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BizReport : Internet Marketing 101 : January 21, 2021

Closing the Gender Wage Gap: How are We Doing?

Women in the US have historically earned less than men. We see this playing out when they do the same job as men as well as when their earnings are taken as a whole regardless of the position or industry.

The data gathered by the US Bureau of Labor Statistics and other reliable sources confirm this.

While it's broadly understood that gender discrimination plays a major role in perpetuating this disparity, many other factors also contribute:

Differences in industries or positions
According to the U.S. Bureau of Labor Statistics 2018 census, women account for 19% of software developers, 27% of chief executives, 37% of lawyers. On the other hand, they account for 89% of registered nurses and 80% of elementary and middle school teachers.

Gender norms
Societal ideals for men and women, perpetuated largely by the media and by religious organizations, become ingrained in the community and in the minds of young men and women. This contributes to shaping the expectations of gender roles, which often seek to promote men as the breadwinners, active in the workforce, and women as the caregivers, active in the home.

Differences in levels of experience
Factors, such as gender norms, which historically played a more significant part in keeping women out of the workforce than they do today, continue to have a ripple effect on the wage gap. Pregnancy and childcare can account for some of the reasons why women, collectively, spend a shorter amount of time in the workforce. However, with under 20% of workers in the private sector having access to paid family leave, women are often driven out of the workforce either temporarily or permanently when starting a family.

Behind the Numbers
It is important not to confound the wage gap, which considers earnings regardless of the sector of activity, with equal pay for equal work.

The Equal Pay Act of 1963 aims to abolish discrimination in the workplace based on gender. It essentially makes it a punishable offense to pay women less than men for the same job.

And since the passing of the EPA, we have seen an improvement in narrowing the wage gap. Over the past fifty years, for example, women have gone from earning 62% in 1979, in proportion to men's earnings, to 82%. However, that increase has stagnated since 2011.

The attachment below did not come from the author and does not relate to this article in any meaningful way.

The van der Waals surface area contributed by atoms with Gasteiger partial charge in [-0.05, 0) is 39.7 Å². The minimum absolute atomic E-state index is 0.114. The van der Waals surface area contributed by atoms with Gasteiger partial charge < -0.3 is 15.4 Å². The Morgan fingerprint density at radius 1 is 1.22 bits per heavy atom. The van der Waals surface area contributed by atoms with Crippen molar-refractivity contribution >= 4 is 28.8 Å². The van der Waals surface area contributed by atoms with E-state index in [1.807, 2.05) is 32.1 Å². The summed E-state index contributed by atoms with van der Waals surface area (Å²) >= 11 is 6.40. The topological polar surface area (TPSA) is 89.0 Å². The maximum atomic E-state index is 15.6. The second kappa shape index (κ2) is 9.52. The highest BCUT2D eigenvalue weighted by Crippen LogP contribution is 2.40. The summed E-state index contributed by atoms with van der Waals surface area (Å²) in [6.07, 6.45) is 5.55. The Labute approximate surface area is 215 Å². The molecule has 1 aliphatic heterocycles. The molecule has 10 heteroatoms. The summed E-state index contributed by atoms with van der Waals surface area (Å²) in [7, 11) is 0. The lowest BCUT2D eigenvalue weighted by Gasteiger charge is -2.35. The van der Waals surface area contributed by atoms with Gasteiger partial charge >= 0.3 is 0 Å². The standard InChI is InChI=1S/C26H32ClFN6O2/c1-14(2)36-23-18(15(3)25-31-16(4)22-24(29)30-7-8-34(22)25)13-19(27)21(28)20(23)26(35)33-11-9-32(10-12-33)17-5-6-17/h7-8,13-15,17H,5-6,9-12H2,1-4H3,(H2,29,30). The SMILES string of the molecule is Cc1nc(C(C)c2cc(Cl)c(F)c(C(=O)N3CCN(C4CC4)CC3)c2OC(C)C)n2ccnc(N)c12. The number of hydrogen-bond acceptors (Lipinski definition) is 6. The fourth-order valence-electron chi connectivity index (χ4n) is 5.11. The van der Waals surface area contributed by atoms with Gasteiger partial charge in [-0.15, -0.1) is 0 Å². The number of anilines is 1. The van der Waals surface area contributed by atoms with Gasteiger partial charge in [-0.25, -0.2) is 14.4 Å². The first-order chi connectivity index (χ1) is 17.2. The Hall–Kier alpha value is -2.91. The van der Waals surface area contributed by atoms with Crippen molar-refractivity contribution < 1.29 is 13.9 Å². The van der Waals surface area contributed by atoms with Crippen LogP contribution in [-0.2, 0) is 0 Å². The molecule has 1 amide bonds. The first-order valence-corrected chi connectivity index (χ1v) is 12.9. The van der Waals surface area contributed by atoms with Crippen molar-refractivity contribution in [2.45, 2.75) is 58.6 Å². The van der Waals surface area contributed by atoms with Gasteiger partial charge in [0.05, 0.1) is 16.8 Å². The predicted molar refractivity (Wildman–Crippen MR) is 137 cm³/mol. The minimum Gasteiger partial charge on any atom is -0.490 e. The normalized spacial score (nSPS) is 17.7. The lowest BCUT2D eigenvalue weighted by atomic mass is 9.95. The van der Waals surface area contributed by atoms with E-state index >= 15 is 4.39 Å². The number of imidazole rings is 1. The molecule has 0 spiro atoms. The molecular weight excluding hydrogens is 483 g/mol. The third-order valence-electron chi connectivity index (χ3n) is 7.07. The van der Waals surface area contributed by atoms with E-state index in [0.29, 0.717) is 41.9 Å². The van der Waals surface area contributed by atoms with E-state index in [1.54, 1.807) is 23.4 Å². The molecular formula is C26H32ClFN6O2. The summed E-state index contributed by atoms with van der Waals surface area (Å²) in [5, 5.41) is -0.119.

The EPA, as well as social and political movements striving for equal pay for equal work, while noble and effective to an extent, do not take into account the factors that perpetuate the wage gap, the factors that contribute to women earning less than men when the variety of positions held are taken as a whole.

Since 1970, the percentage of working women who hold a bachelor's degree or higher has increased nearly fourfold, from 11% to 44%. However, as much as we expect to see a correlation between the level of education and level of pay, that correlation among women in the workforce has not held true.

A Cycle of Precedence
Often, a new recruit's salary is calculated based on the recruit's expectations and/or on their prior salary history. When a worker changes jobs, they and their new employer base salary expectations on what the recruit has earned over the course of their career path.

This practice, which is understandable in part, makes it even more difficult to correct for historical errors. How can we eradicate the effects of discrimination if we set salaries directly based on those effects?

Furthermore, in a recent study on gender bias in hiring practices, promotions and pay raises, it was discovered that men are called back for a second interview at a rate of nearly 2:1 compared to equally qualified women. And when negotiating a pay raise, though women ask for a salary increase just as often as men, it is reported that men have a significantly higher likelihood of success.

While steps have been taken, such as the EPA and campaigns to raise awareness of the problem, most of these actions are focused on addressing outright discrimination as it regards equal pay for equal work.

Without taking into account the other less obvious factors, such as gender norms, societal expectations, and the de-unionization of our industries which correlates to a lack of reasonable family leave, we will most likely suffer this inequity for far longer than an industrialized first-world nation should.


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